Don't Let Summer Frustrate You, Part 1

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This month we're exploring the challenges of leading groups during the summertime, when life is jam-packed with holidays, vacations, and children's activities.

During the first couple groups my wife and I led, summertime was a major source heartburn. When we sat down with our group members in May to look at our calendars and make plans, everyone was gung-ho to continue meeting and working through a study during the summer months. By the time June landed, their previous enthusiasm wasn't reflected in their attendance. It was common for only two or three couples to be available on any given group night.

To say that my wife and I were frustrated is an understatement. The fact that we'd bent our schedules to accommodate group meetings when no one else had stirred up a whole host of emotions—none of them all that positive. But the first thing we had to come to grips with is that the enthusiasm our group members had expressed back in May was genuine. They just weren't able to recognize at the time (and neither were we) how that enthusiasm translated into an unrealistic plan. It was up to us, as their leaders, to show them some grace and adjust our strategy in the future.

Little League games, birthday parties, and vacations take their toll on group members' availability during summer months. That's just the way it is. So, as my wife and I have become more seasoned leaders, we've made summertime scheduling a little less democratic. It's not that we don't give group members a voice. It's not that we don't appreciate their enthusiasm and their desire to remain connected to the group (in fact, we love to see those qualities in group members). It's that we've come to understand an important principle about leading other adults:

It's not our job to coax, cajole, or guilt people into showing up for group every week during the summer. It's our job to help our group members set reasonable expectations and agree to a schedule that doesn't leave them (or us) feeling frustrated or disheartened.

So, we have a frank conversation with our groups about the challenges of meeting during the summer. We lay everything out on the table. And we recommend a course of action based on our experience as leaders. In other words, we lead the group members in such a way that it helps them to come to an informed decision about how to handle summertime group meetings. It's not about guilt. It's definitely not about manipulation. It's about everyone taking an honest look at his or her summer calendar and then coming to an agreement about what will work best for the whole group.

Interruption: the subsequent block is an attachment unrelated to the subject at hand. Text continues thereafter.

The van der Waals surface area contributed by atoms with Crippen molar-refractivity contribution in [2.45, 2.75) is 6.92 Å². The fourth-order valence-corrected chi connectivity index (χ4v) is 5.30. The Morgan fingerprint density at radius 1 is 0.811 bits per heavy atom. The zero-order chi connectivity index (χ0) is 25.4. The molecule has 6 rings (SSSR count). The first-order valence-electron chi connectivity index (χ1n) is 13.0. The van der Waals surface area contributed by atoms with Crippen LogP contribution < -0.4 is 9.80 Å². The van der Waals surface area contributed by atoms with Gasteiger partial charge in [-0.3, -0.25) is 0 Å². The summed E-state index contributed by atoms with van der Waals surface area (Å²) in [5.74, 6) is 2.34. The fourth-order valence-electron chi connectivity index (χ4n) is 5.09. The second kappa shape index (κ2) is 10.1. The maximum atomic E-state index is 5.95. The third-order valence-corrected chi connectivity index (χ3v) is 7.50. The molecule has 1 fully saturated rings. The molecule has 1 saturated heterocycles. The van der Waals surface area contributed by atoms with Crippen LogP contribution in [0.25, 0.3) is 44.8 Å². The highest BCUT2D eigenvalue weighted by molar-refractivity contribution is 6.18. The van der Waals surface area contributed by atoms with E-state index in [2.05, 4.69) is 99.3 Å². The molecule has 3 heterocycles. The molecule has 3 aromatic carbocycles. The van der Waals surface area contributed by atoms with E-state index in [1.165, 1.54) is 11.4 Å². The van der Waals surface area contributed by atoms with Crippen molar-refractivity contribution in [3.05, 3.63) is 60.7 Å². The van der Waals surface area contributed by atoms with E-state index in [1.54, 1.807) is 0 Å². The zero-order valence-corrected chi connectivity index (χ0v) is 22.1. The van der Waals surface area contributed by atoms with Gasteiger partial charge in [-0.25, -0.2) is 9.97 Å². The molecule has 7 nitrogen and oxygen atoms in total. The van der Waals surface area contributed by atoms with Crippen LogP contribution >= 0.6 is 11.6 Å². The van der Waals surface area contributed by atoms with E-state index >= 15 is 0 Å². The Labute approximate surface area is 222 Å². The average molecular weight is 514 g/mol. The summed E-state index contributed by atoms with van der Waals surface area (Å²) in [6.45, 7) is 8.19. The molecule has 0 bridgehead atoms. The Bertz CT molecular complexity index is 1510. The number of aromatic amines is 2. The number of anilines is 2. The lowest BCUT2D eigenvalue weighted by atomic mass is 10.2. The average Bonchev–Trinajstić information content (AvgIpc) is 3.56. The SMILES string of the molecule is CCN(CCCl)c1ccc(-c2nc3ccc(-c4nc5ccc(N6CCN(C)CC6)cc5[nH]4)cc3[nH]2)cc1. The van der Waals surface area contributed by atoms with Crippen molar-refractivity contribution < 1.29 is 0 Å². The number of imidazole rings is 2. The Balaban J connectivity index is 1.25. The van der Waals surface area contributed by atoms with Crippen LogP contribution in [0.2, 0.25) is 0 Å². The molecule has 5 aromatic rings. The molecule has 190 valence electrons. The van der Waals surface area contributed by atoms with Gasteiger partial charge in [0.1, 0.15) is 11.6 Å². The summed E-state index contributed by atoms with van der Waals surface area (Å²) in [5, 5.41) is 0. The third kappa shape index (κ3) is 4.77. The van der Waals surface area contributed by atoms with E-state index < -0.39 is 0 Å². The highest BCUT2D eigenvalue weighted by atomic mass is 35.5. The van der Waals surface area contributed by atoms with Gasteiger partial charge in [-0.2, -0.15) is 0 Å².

What does that look like? Well, mileage varies. We've found that meeting more than twice a month just isn't realistic for the kinds of groups we lead (married couples with elementary and middle school aged children). In many of our groups, we've met only once a month. In those instances we didn't bother with a study because the less frequent contact with one another meant that we wanted to spend our meetings catching up, doing something fun, and finding out how we could pray for one another.

You may have a group that can meet more often and that has time to finish the reading and homework that a study demands. That's great. Plan accordingly. The important thing is that you establish an achievable goal for group meetings. If you set the bar too high, your group members will be frustrated . . . and so will you.

Come back on Wednesday for the second part of this post. In it, I'll talk about how you can leverage one of the 8 Leader Essentials to avoid summertime frustration.

In your past groups, how have you decided how often your group will meet during the summertime and what you'll do during your meetings?